Whenever you create an Active Directory forest/domain, it is always a good idea to have at a minimum two domain controllers. This ensures that domain services are available even if one domain controller goes down.

To create a replica domain controller we will be using the xActiveDirectory and xPendingReboot experimental DSC modules. Download these from

https://gallery.technet.microsoft.com/scriptcenter/xActiveDirectory-f2d573f3

https://gallery.technet.microsoft.com/scriptcenter/xPendingReboot-PowerShell-b269f154

After downloading the zip files, extract the contents and place them in the PowerShell modules directory located at $env:ProgramFiles\WindowsPowerShell\Modules folder (unless you have changed your systemroot folder, this will be located at C:\ProgramFiles\WindowsPowerShell\Modules )

With the above done, open Windows Powershell ISE to get started.

Paste the following into your PowerShell editor and save it using a filename of your choice (I have saved mine as CreateADReplicaDC.ps1 )

Configuration CreateADReplicaDC 
{ 
   param 
    ( 
        [Parameter(Mandatory)][String]$DomainName,
        [Parameter(Mandatory)]
        [System.Management.Automation.PSCredential]$Admincreds,
        [Parameter(Mandatory)]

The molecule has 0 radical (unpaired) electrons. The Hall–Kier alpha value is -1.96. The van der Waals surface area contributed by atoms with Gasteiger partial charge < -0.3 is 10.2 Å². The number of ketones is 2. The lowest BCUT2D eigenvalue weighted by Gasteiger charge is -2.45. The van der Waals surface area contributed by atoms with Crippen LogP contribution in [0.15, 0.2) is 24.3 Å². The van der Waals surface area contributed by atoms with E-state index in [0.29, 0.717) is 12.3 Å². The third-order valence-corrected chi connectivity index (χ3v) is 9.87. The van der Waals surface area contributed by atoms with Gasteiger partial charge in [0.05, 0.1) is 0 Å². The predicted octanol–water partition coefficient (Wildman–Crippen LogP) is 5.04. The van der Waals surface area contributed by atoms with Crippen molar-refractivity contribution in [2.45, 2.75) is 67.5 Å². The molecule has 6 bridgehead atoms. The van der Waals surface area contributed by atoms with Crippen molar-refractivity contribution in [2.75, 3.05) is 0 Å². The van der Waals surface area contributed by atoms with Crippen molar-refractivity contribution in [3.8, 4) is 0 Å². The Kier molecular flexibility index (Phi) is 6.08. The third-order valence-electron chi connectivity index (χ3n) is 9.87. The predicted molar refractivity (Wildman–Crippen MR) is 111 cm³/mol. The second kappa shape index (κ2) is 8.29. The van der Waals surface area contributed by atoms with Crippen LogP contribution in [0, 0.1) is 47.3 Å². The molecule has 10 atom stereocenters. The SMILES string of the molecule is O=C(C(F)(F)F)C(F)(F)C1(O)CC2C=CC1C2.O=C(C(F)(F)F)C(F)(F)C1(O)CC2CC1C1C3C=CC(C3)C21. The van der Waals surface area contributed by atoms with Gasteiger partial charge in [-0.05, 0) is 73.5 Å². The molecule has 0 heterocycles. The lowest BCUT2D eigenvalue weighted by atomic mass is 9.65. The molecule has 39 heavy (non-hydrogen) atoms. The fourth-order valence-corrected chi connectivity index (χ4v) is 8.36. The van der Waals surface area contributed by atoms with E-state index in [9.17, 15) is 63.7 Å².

[System.Management.Automation.PSCredential]$SafemodeAdminCreds,
        [Int]$RetryCount=20,
        [Int]$RetryIntervalSec=30
    )

The above declares the parameters that need to be passed to the CreateADReplicaDC configuration function ($DomainName , $Admincreds, $SafemodeAdminCreds). There are also some variables declared that will be used within the DSC configuration script ($RetryCount and $RetryIntervalSec)

Now we have to import the experimental DSC modules that we had downloaded (unless the DSC modules are present out-of-the-box, they have to be imported in the DSC configuration script, before being used)

Import-DscResource -ModuleName xActiveDirectory, xPendingReboot

The $Admincreds need to be converted into a domain\username format. This is accomplished using the following (the result is held in a variable called $DomainCreds)

[System.Management.Automation.PSCredential]$DomainCreds = New-Object System.Management.Automation.PSCredential ("${DomainName}\$($Admincreds.UserName)", $Admincreds.Password)

Next, we need to tell DSC that the command need to be run on the local computer. This is done by the following line (localhost refers to the local computer)

Node localhost

As mentioned in the first blog, the DSC instructions are passed to the LocalConfigurationManager which carries out the commands. We need to tell the LocalConfigurationManager it should continue with the configuration after a reboot, reboot the server is needed and to just apply the settings only once (DSC can apply a setting and constantly monitor it to check that it has not been changed. If the setting is found to be changed, DSC can re-apply the setting. In our case we will not do this, we will apply the setting just once).

LocalConfigurationManager            
{            
   ActionAfterReboot = 'ContinueConfiguration'            
   ConfigurationMode = 'ApplyOnly'            
   RebootNodeIfNeeded = $true            
}

Next, we will install the Remote Server Administration Tools

WindowsFeature RSAT
{
   Ensure = "Present"
   Name = "RSAT"
}

Now, lets install Active Directory Domain Services Role